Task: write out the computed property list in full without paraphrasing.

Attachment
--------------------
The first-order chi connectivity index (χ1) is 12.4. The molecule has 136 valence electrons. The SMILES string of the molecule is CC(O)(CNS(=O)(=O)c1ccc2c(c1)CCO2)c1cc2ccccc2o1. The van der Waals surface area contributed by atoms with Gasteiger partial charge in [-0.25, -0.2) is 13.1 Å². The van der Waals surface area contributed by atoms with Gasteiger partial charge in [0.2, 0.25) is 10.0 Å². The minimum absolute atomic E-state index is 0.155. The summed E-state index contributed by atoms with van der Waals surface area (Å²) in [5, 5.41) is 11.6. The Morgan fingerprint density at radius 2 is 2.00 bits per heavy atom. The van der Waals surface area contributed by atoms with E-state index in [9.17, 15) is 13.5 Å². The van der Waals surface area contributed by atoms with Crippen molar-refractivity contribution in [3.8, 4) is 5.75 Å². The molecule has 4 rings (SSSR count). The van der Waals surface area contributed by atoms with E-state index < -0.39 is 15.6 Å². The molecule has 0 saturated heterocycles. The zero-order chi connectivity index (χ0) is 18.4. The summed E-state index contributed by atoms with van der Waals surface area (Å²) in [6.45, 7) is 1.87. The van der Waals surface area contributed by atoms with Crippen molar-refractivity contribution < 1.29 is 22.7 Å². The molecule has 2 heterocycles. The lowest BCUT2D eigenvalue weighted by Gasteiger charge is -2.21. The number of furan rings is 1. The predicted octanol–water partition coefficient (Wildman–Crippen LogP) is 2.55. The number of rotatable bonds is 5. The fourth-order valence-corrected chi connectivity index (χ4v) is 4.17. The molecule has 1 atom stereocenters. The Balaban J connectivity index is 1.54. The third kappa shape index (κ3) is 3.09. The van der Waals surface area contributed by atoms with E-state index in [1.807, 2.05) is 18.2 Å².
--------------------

The first-order chi connectivity index (χ1) is 12.4. The molecule has 136 valence electrons. The SMILES string of the molecule is CC(O)(CNS(=O)(=O)c1ccc2c(c1)CCO2)c1cc2ccccc2o1. The van der Waals surface area contributed by atoms with Gasteiger partial charge in [-0.25, -0.2) is 13.1 Å². The van der Waals surface area contributed by atoms with Gasteiger partial charge in [0.2, 0.25) is 10.0 Å². The minimum absolute atomic E-state index is 0.155. The summed E-state index contributed by atoms with van der Waals surface area (Å²) in [5, 5.41) is 11.6. The Morgan fingerprint density at radius 2 is 2.00 bits per heavy atom. The van der Waals surface area contributed by atoms with E-state index in [9.17, 15) is 13.5 Å². The van der Waals surface area contributed by atoms with Crippen molar-refractivity contribution in [3.8, 4) is 5.75 Å². The molecule has 4 rings (SSSR count). The van der Waals surface area contributed by atoms with E-state index < -0.39 is 15.6 Å². The molecule has 0 saturated heterocycles. The zero-order chi connectivity index (χ0) is 18.4. The summed E-state index contributed by atoms with van der Waals surface area (Å²) in [6.45, 7) is 1.87. The van der Waals surface area contributed by atoms with Crippen molar-refractivity contribution < 1.29 is 22.7 Å². The molecule has 2 heterocycles. The lowest BCUT2D eigenvalue weighted by Gasteiger charge is -2.21. The number of furan rings is 1. The predicted octanol–water partition coefficient (Wildman–Crippen LogP) is 2.55. The number of rotatable bonds is 5. The fourth-order valence-corrected chi connectivity index (χ4v) is 4.17. The molecule has 1 atom stereocenters. The Balaban J connectivity index is 1.54. The third kappa shape index (κ3) is 3.09. The van der Waals surface area contributed by atoms with E-state index in [1.807, 2.05) is 18.2 Å².